nepenthe wine and cheese platter

Wine and Cheese Pairing Guide

“Wine” and “cheese”, few words go together better and are as evocative of a stellar evening. Like a match made in heaven wine and cheese aren’t just a good combination because they ignite your taste buds, but also because they have a certain air of connection and friendship to them. A well-paired wine and cheese will stick in your memory for a long time to come, along with who you were with when you nibbled and sipped and what the occasion was.

Bottle and glass of Nepenthe Apex Chardonnay next to blue cheese and figs

How to Pair Cheese and Wine

As with pairing any food and wine, there are no hard and fast rules to wine and cheese pairing, other than what tastes good and feels right. Ideally your chosen wine and cheese won’t overpower one another, but instead provide complementary textures and tastes to their counterpart. In a world with a huge selection of wines and cheeses on offer however, it can help to follow a few guidelines in order to narrow down what goes with what. For example, the more intensely flavoured the wine, the more intensely flavoured a cheese you’ll want to pair it with. Generally, wines with a higher percentage of alcohol will pair better with bolder cheeses, like aged cheddars, while cheeses with more delicate flavours will pair better with lighter wines.

Another way to easily mix and match your wine and cheese is to select based on region, with many wine and cheese pairings having evolved alongside one another, and been developed by wine and cheese artisans to complement each other. Classic examples of regional cheese and wine pairings include Sauvignon Blanc and goat’s cheese from the Loire Valley or a Spanish Manchego and Garnacha. It’s also a good idea to have a cheese on hand which will pair with almost anything, especially if you are serving a variety of wines. If this is the case a nutty, firm cheese will often fit the bill. Cheeses like Swiss or Gruyere are delicate enough to work well with a light wine like a white or Rose but will have enough fat to duel with the tannins in a bold red.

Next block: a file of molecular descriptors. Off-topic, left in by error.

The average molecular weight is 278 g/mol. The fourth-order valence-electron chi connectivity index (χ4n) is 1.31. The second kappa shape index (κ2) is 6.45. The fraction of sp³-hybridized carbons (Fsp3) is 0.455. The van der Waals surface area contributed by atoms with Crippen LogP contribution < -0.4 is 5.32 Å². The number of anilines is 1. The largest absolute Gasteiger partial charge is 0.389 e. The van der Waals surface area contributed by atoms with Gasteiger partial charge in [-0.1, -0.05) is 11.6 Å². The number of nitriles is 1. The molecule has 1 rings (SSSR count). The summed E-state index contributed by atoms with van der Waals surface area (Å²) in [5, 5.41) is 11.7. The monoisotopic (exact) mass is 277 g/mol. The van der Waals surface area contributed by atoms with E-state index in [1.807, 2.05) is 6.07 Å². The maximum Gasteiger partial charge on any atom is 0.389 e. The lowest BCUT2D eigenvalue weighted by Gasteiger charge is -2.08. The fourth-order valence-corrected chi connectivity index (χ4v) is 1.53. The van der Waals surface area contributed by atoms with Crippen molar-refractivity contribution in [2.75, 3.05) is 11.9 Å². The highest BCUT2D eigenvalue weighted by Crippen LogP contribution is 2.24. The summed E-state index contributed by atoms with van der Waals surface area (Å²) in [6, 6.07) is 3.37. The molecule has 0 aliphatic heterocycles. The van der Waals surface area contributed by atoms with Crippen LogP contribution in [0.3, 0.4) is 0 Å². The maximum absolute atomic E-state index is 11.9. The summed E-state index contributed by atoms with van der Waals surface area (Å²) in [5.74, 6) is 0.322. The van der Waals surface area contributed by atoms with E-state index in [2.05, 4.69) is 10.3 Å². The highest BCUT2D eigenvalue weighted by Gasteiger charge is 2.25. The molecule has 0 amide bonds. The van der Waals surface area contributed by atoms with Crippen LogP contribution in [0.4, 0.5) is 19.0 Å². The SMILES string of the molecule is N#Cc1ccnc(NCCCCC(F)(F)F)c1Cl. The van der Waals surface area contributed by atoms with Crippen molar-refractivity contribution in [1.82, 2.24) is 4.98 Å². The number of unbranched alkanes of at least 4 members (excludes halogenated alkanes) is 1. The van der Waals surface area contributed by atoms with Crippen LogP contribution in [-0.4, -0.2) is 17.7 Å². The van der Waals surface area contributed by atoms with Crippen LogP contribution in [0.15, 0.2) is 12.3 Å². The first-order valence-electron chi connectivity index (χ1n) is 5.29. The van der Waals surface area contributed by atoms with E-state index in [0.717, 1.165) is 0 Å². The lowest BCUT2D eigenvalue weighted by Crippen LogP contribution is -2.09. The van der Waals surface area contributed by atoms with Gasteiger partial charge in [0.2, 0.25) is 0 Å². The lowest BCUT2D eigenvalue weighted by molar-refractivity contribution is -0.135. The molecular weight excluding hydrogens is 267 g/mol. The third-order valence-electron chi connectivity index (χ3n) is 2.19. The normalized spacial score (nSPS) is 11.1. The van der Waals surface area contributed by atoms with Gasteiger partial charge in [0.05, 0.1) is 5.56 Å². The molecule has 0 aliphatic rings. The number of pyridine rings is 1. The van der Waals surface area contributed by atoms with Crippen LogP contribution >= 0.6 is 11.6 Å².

Wine with hard cheese

As a hard cheese ages it dehydrates, losing water and increasing its fat content and as this occurs, its richness of flavour increases. This makes hard cheeses the perfect foil for a bold red, as the tannins in the red are a great complement to these attributes. When it comes to wine and hard cheeses, your best bet is to pair a cheese aged at least a year, like a cheddar or Manchego, with a bold wine which also has some age, like a Rioja or Bordeaux blend.

Red wine and cheese that has been aged however isn’t a hard and fast rule. A good regional pairing which convenes the traditional pairing of red and aged hard cheese, is Prosecco and Parmesan. Both Italian natives, the bubbles in a Prosecco will cut easily through the saltiness of a Parmesan perfectly.

Wine with soft cheese

Soft cheeses are unaged and retain some moisture, unlike their hard counterparts. They can be spreadable, have a mild taste and a buttery texture that melts in your mouth. Soft cheeses include the likes of Brie, Camambert, cottage cheese or feta.

With a thick and almost sticky texture, most soft cheeses need a wine that will cut through the richness and act as a palate cleanser, a sparkling wine will often suit this purpose perfectly. Brie with its distinct, yet subtle flavour, needs a wine which will highlight but not overpower its taste, Pinot Noir is regularly cited as fitting this bill to perfection.

3 Different glasses of Nepenthe varietals next to a platter of prosciutto, cheese and chocolate

Wine with blue cheese

Taste is up to 80% smell - without aromas everything tastes dull and one dimensional, and by this logic a stinky blue cheese should be the most evocative and exciting cheese to pair wine with. Whether it be a soft or washed-rind blue-veined cheese, you can't go past a sweet wine to balance it, from a Moscato to a Late Harvest dessert wine.

Port is the perfect mate for a blue, with its thick body, and almost cloying sweetness, Port perfectly balances the pungent, crumbliness of a stilton. You can also try a Roquefort and Sauternes combination, with the wine’s sweetness balancing the funkiness of the cheese, giving it an extra creaminess.


Wine with washed rind cheese

Washed rind cheeses like Epoisses, Taleggio or Reblochon like blue cheeses, tend to be quite “stinky”. A wonderful wine pairing for these strongly scented cheeses is to team up your Limburger or Stinking Bishop with a fruity wine, such as a Riesling or Chenin Blanc. The refreshing sweetness of these wines will latch onto the creaminess in the cheese and bring your taste buds to life. Heavier reds on the other hand will wash the flavour of the cheese out, leaving you with a lingering metallic taste.


Wine with goats cheese

Goat’s cheese is a beautiful salty, crumbly curd famed for its tang and dense texture. Goat’s cheese isn’t overly imposing and provides the perfect clear canvas onto which you can introduce a range of flavours. While Pinot Noir is often paired with a goat’s cheese, Sauvignon Blanc is a wine you can’t go past if you’re looking for an unforgettable combination. The acidity of the wine perfectly balances the cheese and gives it some unbelievable herbaceous notes. If you’re looking for a different red to pair with the curd, you can’t go past Cabernet Franc, with its tart acidity and refreshing lightness a Cabernet Franc won’t overwhelm the cheese.